Covid-19 and Constitutional Responses to Emergency: Examining Small Island Developing States


There are fifty-eight ’Small Island Developing States’ (SIDS) listed by the United Nations, thirty-eight of which are members of the UN.  In these, as elsewhere across the world, governments had to respond rapidly to the unseen enemy of Covid-19. This post focusses on those SIDS located in the Pacific, many of which were former colonies of Britain, and the legal powers which were exercised to protect their citizens. Specifically, as countries across the globe invoke constitutional provisions allowing for and facilitating a state of emergency, this post considers the legal infrastructures that allow for exceptional measures in response to extraordinary times.

States of Emergency and Covid-19

In the Pacific region there are thirteen SIDS: Fiji, Kiribati, Marshall Islands, Federated States of Micronesia, Nauru, Palau, Papua New Guinea, Samoa, Solomon Islands, Timor Leste, Tonga, Tuvalu, and Vanuatu. In terms of economic wealth, population and land size there is great diversity but one thing they all have in common is a written constitution. In SIDS, many constitutions were enacted following, or just prior to the end of, periods of Colonial rule. For instance, after being governed by a series of countries, Papua New Guinea established its sovereignty in 1975 adopting its constitution in the same year. Vanuatu’s Constitution was created in 1980, following independence movements against Franco-British Condominium rule.  Timor Leste became the first independent state of the 21st century approving its constitution on March 22, 2002. Many of these early constitutions have been subsequently amended or replaced.

Constitutions in newly independent states can serve various purposes. Most basically and like all constitutions, they can define the nature of government (for, example parliamentary democracy, constitutional monarchy), the institutions of the state (for, example, the police, courts, legislature), the separation of powers between different organs (for example, between parliament and the executive, the government and the judiciary) and set out the relationship between the state and citizens.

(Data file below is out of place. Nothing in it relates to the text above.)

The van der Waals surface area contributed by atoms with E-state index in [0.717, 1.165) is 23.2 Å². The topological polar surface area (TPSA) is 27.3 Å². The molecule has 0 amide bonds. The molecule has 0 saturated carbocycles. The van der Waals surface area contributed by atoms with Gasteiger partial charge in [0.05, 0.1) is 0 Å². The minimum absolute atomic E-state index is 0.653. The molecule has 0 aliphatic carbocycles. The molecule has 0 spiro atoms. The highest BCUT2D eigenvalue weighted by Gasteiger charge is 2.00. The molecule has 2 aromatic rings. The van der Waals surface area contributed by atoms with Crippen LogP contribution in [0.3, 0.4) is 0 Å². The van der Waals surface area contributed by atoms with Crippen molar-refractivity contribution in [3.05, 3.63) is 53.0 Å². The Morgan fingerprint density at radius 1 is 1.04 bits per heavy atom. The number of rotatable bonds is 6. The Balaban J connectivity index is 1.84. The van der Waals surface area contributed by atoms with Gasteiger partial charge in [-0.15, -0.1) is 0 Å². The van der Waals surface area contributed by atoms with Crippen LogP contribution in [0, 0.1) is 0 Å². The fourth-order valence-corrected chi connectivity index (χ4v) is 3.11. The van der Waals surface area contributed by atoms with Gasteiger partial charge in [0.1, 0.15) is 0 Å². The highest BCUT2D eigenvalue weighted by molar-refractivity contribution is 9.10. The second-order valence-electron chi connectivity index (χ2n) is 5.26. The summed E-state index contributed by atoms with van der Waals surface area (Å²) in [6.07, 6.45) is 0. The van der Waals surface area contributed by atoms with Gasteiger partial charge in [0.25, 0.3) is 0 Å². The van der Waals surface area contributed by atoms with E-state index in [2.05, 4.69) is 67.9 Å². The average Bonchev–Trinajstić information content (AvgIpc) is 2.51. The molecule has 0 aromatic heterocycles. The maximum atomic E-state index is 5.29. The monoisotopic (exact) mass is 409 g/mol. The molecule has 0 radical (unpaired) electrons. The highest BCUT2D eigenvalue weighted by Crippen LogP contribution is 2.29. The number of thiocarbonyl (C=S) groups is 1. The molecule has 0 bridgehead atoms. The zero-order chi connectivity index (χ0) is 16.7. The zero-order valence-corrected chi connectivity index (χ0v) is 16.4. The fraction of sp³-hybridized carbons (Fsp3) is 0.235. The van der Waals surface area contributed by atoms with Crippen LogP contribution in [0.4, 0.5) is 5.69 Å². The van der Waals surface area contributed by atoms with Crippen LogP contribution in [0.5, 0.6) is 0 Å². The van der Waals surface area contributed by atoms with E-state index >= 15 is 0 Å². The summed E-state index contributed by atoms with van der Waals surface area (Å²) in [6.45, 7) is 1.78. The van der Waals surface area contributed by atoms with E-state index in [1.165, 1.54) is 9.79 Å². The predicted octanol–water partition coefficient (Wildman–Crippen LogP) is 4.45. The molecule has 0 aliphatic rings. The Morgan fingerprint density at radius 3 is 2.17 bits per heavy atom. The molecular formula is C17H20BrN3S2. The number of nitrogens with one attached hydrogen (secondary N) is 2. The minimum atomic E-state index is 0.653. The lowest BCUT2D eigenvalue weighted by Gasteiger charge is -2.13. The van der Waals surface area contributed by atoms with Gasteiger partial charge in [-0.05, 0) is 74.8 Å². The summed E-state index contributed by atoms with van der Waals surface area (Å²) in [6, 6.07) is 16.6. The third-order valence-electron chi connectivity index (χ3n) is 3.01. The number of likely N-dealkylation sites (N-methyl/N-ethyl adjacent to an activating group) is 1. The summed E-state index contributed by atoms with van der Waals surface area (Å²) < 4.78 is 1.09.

In contexts emerging from periods of repression or colonial rule, constitutions can also serve another, additional purpose; namely, ensuring that similar power grabs do not occur internally. Upon independence, it is inevitable and, if done in appropriate ways, positive, that different factions emerge to challenge for political leadership. Electoral contests are, arguably, the hallmark of a democracy. Nevertheless, there is always a risk for those that fall short of gaining a seat at the table of politics (and the numerous economic benefits that attach to the status of power) that similar forms of repression and marginalisation suffered under colonial rule will be replaced but replicated by new elites. With this in mind, constitutions enacted after colonial rule may incorporate potential safeguards that seek to limit power imbalances in favour of certain groups over others.

This is important in the context of the current covid-19, particularly when considering how these constitutions balance the need for exceptional measures to respond to crises, while also safeguarding against the conflagration of these powers for personal and party gain. As the virus swept the globe, a number of SIDS, like many other countries, declared a state of emergency. These included Federated States of Micronesia (14 March 2020), Nauru (17 March 2020), Tonga (20 March 2020), Samoa (20 March 2020, Solomon Islands (25 March 2020), Kiribati (26 March 2020), and Fiji (13 April 2020), as examples  (others opted not to, for example, Palau see, Statement from the President (17 March 2020).

Declaring a state of emergency (or health emergency as they are often termed in SIDS) allows the authorities, in times of urgent necessity, to take exceptional actions which often bypass rights and legislative processes, in order to safeguard national security, maintain law and order, protect citizens’ lives and property, keep essential public services working, concentrate relief resources and direct them to the areas of greatest need, and in general to restore normality (see Ní Aoláin and Gross, 2006). For instance, pursuant to Art 78(1) of Nauru’s constitution:

During the period during which a declaration of emergency is in force, the President may make such orders as appear to him to be reasonably required for securing public safety, maintaining public order or safeguarding the interests or maintaining the welfare of the community.